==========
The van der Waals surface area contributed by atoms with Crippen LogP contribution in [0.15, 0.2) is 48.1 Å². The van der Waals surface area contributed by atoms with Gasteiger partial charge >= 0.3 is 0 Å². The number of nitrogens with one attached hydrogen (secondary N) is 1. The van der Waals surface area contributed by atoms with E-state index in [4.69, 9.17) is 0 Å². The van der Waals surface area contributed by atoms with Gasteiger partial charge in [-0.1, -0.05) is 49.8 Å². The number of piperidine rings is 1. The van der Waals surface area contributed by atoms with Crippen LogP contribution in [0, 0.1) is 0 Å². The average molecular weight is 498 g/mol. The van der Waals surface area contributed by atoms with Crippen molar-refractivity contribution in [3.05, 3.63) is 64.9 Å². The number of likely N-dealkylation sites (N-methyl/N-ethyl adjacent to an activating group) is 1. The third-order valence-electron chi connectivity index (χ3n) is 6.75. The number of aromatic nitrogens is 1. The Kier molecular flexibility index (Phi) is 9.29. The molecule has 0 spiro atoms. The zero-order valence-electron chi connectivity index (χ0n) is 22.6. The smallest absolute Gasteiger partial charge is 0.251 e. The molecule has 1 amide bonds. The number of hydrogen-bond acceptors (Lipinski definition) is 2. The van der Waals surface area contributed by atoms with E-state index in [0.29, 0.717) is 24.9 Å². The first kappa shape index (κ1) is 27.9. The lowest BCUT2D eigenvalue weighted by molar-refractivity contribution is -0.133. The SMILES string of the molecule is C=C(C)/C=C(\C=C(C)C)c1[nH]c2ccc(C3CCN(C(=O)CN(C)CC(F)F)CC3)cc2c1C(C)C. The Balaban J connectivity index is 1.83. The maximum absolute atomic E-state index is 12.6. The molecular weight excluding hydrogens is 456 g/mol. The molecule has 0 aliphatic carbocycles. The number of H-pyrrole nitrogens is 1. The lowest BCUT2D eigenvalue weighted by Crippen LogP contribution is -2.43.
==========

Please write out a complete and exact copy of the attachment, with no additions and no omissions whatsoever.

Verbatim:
The van der Waals surface area contributed by atoms with Crippen LogP contribution in [0.15, 0.2) is 48.1 Å². The van der Waals surface area contributed by atoms with Gasteiger partial charge >= 0.3 is 0 Å². The number of nitrogens with one attached hydrogen (secondary N) is 1. The van der Waals surface area contributed by atoms with E-state index in [4.69, 9.17) is 0 Å². The van der Waals surface area contributed by atoms with Gasteiger partial charge in [-0.1, -0.05) is 49.8 Å². The number of piperidine rings is 1. The van der Waals surface area contributed by atoms with Crippen LogP contribution in [0, 0.1) is 0 Å². The average molecular weight is 498 g/mol. The van der Waals surface area contributed by atoms with Crippen molar-refractivity contribution in [3.05, 3.63) is 64.9 Å². The number of likely N-dealkylation sites (N-methyl/N-ethyl adjacent to an activating group) is 1. The third-order valence-electron chi connectivity index (χ3n) is 6.75. The number of aromatic nitrogens is 1. The Kier molecular flexibility index (Phi) is 9.29. The molecule has 0 spiro atoms. The zero-order valence-electron chi connectivity index (χ0n) is 22.6. The smallest absolute Gasteiger partial charge is 0.251 e. The molecule has 1 amide bonds. The number of hydrogen-bond acceptors (Lipinski definition) is 2. The van der Waals surface area contributed by atoms with E-state index in [0.29, 0.717) is 24.9 Å². The first kappa shape index (κ1) is 27.9. The lowest BCUT2D eigenvalue weighted by molar-refractivity contribution is -0.133. The SMILES string of the molecule is C=C(C)/C=C(\C=C(C)C)c1[nH]c2ccc(C3CCN(C(=O)CN(C)CC(F)F)CC3)cc2c1C(C)C. The Balaban J connectivity index is 1.83. The maximum absolute atomic E-state index is 12.6. The molecular weight excluding hydrogens is 456 g/mol. The molecule has 0 aliphatic carbocycles. The number of H-pyrrole nitrogens is 1. The lowest BCUT2D eigenvalue weighted by Crippen LogP contribution is -2.43.